The metaphysics of sex

… Or do I mean gender? It’s a minefield, this topic.

Some weeks back I wrote a perhaps rather grumpy post prompted by Chelsea Manning’s choice of gender. It attracted no more comment than it deserved until recently, when an old friend stumbled on it via Facebook and reacted with a level of froth and fury I would hardly have believed possible.

Every age, I suppose, has its wild flights of metaphysical fancy. The age of the great ecumenical councils gave us the glorious ontological extravagances of Christology — three persons, one God, identity of substance without confusion of person — now there, if you like, is the metaphysical faculty at full stretch. Later on we get the only slightly less imaginative speculations of the Schoolmen about the Real Presence.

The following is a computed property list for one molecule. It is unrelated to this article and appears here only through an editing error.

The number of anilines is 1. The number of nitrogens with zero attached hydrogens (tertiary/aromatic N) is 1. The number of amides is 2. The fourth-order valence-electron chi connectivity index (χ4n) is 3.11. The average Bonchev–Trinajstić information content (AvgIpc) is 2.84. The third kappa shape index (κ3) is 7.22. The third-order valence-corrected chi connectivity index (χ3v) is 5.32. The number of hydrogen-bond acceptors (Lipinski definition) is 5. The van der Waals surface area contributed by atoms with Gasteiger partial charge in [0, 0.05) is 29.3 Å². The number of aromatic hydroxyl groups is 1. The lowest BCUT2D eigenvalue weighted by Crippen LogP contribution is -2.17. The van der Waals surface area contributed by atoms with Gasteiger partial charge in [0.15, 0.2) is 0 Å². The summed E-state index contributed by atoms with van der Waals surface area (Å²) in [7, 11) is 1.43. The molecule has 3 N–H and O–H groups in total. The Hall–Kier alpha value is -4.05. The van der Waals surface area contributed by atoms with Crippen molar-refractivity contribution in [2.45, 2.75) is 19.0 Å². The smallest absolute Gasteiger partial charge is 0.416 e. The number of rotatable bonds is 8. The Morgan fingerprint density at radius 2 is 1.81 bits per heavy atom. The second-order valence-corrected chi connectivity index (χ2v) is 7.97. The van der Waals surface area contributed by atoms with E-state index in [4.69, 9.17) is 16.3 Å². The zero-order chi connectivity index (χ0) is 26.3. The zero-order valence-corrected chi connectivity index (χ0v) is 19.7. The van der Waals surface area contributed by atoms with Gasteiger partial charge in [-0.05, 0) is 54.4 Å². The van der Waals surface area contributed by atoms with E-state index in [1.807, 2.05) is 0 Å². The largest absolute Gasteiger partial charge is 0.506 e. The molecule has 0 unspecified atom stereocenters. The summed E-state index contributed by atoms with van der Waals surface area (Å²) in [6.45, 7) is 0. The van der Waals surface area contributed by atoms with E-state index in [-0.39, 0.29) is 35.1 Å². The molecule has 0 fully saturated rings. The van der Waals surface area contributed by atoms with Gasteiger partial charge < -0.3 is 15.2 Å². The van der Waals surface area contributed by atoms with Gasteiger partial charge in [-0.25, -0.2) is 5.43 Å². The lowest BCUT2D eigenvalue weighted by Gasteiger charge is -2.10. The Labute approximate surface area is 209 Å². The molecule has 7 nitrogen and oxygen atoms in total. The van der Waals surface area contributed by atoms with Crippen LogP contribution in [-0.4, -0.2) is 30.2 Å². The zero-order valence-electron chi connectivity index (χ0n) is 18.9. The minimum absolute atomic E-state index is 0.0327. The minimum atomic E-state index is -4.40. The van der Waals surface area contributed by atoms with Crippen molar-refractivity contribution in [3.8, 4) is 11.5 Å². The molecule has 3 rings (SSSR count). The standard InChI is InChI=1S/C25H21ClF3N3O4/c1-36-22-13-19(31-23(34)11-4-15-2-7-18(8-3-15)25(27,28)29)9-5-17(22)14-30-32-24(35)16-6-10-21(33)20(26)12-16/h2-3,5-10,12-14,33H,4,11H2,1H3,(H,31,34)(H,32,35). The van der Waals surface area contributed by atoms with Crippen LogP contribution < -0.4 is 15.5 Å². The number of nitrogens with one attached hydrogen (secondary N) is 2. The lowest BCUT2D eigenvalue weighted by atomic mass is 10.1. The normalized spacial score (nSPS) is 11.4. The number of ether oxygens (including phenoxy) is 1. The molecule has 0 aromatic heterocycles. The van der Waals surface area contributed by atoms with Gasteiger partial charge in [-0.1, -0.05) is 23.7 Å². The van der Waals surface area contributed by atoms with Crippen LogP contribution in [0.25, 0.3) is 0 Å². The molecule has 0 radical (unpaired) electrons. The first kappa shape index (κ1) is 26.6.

Our age has set its sights a bit lower, and Dawkinsonian types who would scoff at the Athanasian Creed or the dogma of transubstantiation can nevertheless be heard maintaining that a person possessing one each of the X and Y chromosomes, and exhibiting the usual anatomical sequelae, is nevertheless, in some sense, ‘really’ a woman.

What heaven-stormers we modern secular folk are, eh? Earlier ages were okay with human finitude and particularity, but allowed quite a lot to divinity. We, on the other hand, believe that anything we don’t understand must be nonsense — unless it emanates from the faculty of physics, that is — and that attributes of ourselves once considered fairly fundamental are in fact matters of choice.

Personally, I would like to be taller. Perhaps, in some sense, I ‘really am’ a rangy, broad-shouldered, narrow-hipped six-two, rather than the stubby short-legged munchkin I appear to be.

Obligatory disclaimer: I may be puzzled by the metaphysics — and even, admittedly, a bit puzzled by the impulse; the recent popularity of gender-switching is a phenomenon for which it doesn’t seem entirely wrong-headed to seek an explanation. But that doesn’t mean I begrudge to anyone his or her quest for happiness, whatever form that takes.